FYC & PTC
Pedagogy Extended Explanation
USF Writes was developed as a digital instructional tool to supplement and assist the FYC and PTC programs with writing instruction. As an enhancement to pedagogical practice, USF Writes fits into the Department of English’s long-term vision of enhancing education with digital tools to increase digital literacy.
A recent presentation by Chris Gilliard asked the question, “what is your guiding ethic for teaching with technology?” This question was striking because it summarizes in important ways the approach that we took in thinking through what type of tool we may need and why we may need it. The answer to Gilliard’s question becomes the foundation for our pedagogical approach of integrating technology into our classrooms:
Driven by critical digital pedagogy, USF Writes and other technologies will enhance the student learning experience by providing a platform to develop foundational and transferrable skills in writing.
By equating our programmatic ethic with pedagogical application to advance student success, we hope to be models of critical technological literacy and adaptation and use of technological tools. In other words, by thinking through technology use through the lens of a guiding ethic of fairness to students, we are consistently challenging our programs to consider and reconsider how technology can be used to bolster, complement, and enhance pedagogical practices that in turn help students achieve the goals of the course.
Integrating technology into the writing classroom has a long history of scholarship and research in the fields of composition, composition and rhetoric, computers and writing, and technical and professional communication. From the landmark work of Cynthia Selfe and Richard Selfe who admonished the field to pay attention to technology to ensure that technology was being used fairly and equitably to more recent work of Marj Hovde and Corinne Renguette who lay out a narrative of the goals of technological literacy, this scholarship has long focused on ensuring a critical awareness of why we should adopt and use technology and how to use it ethically and inclusively.
We have bolstered views of technology in composition and in technical and professional communication by incorporating some of the basic ideas of digital pedagogy from scholars in digital humanities. Jesse Stommel examines what it means to effectively teach with digital tools. At its heart, he argued, critical digital pedagogy environments “must be platforms for engaging students and teachers as full agents of their own learning” (Stommel, 2014). Pushing it a step further, Chris Friend boldly encouraged teachers to not teach, but to inspire students to push forward with their learning using inspiration and the (digital) tools provided by faculty (Friend, 2018), which can be seen in aspects of USF Writes that encourage students’ own reflection of their work. Writing pedagogy using a tool like USF Writes provides students with the space to engage technology in instrumental and substantive ways, rather than using it as a passive tool to bring them into a broader digital community (Mina, 2019).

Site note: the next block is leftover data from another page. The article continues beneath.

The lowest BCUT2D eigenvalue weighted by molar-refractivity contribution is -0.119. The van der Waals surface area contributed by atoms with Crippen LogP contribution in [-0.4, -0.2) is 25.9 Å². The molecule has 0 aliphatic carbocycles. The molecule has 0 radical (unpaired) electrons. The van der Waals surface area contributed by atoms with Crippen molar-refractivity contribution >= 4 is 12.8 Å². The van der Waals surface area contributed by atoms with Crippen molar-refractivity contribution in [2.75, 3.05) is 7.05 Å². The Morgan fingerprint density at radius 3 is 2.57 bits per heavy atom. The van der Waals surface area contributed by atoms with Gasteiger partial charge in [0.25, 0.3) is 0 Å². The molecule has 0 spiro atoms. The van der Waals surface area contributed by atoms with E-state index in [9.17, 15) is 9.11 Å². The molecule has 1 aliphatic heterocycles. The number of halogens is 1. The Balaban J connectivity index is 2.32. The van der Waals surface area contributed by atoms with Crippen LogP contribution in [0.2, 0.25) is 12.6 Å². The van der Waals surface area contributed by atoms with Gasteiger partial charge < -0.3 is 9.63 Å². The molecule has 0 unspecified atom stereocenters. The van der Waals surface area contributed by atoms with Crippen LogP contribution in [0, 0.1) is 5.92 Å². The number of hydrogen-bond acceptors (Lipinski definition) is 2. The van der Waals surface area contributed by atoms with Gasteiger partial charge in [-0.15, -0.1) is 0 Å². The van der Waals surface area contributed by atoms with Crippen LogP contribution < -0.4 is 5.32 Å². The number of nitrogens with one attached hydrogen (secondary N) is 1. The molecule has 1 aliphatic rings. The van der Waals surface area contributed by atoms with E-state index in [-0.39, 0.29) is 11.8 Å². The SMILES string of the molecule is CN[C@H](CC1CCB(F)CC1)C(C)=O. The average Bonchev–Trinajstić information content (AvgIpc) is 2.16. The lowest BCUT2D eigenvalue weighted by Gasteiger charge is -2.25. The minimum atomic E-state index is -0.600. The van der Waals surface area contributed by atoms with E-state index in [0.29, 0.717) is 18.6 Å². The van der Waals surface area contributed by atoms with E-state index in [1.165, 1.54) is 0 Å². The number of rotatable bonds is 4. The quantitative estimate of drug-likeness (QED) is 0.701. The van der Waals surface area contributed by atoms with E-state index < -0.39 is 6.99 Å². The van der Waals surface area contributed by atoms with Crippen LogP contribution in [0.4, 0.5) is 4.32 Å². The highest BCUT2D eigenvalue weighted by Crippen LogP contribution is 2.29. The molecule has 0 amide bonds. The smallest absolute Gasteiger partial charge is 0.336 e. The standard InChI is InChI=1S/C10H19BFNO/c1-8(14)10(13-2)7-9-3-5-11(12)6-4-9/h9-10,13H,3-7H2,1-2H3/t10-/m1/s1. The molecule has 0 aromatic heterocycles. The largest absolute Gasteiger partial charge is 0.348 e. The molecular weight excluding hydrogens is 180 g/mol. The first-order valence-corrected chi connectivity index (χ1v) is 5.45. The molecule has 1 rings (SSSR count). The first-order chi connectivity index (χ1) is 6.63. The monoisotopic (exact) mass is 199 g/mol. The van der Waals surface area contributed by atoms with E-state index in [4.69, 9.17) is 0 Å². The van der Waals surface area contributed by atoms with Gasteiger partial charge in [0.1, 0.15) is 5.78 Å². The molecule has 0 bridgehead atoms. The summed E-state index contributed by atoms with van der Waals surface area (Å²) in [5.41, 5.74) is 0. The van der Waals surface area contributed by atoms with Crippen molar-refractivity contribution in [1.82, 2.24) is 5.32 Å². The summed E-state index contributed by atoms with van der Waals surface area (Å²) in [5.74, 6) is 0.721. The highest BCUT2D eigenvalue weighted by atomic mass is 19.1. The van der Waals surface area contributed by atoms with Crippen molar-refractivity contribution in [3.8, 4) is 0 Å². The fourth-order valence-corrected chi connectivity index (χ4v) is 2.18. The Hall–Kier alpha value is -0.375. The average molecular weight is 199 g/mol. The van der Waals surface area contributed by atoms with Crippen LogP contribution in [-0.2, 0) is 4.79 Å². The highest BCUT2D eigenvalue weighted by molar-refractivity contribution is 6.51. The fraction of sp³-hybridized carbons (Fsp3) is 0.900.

We hope that this brief overview shows that the development of USF Writes was driven by its pedagogical application and guided by existing scholarship. The resulting tool allows FYC and PTC to enhance student learning, while also teaching important aspects of critical digital literacy.
DeRosa, Robin. (2017). “Open Pedagogy: Quick Reflection for #YearOfOpen.” robinderosa.net, April 24, 2017, http://robinderosa.net/uncategorized/1775/.
Friend, Chris. “Tech, Agency, Voice (On Not Teaching).” Hybrid Pedagogy, May 31, 2018, https://hybridpedagogy.org/tech-agency-voice-on-not-teaching/.
Gilliard, Chris. (2019). “Click Here If You Agree: Opting Out of Oppressive Systems” Computers and Writing Conference, Lansing, MI.
Rush Hovde, M., & Renguette, C. C. (2017). Technological Literacy: A Framework for Teaching Technical Communication Software Tools. Technical Communication Quarterly, 26(4), 395-411.
Mina, Lilian. "Analyzing and Theorizing Writing Teachers’ Approaches to Using New Media Technologies.” Computers and Composition, 52, 2019, pp. 1-16, https://doi.org/10.1016/j.compcom.2019.01.002.
Selfe, C. L.,&Selfe, R. J. (1994). The politics of the interface: Power and its exercise in electronic contact zones. College Composition and Communication, 45, 480–504.
Stommel, Jesse. “Critical Digital Pedagogy: A Definition.” University of Wisconsin-Madison Continuing Studies, November 21, 2014, https://news.continuingstudies.wisc.edu/critical-digital-pedagogy-a-definition/.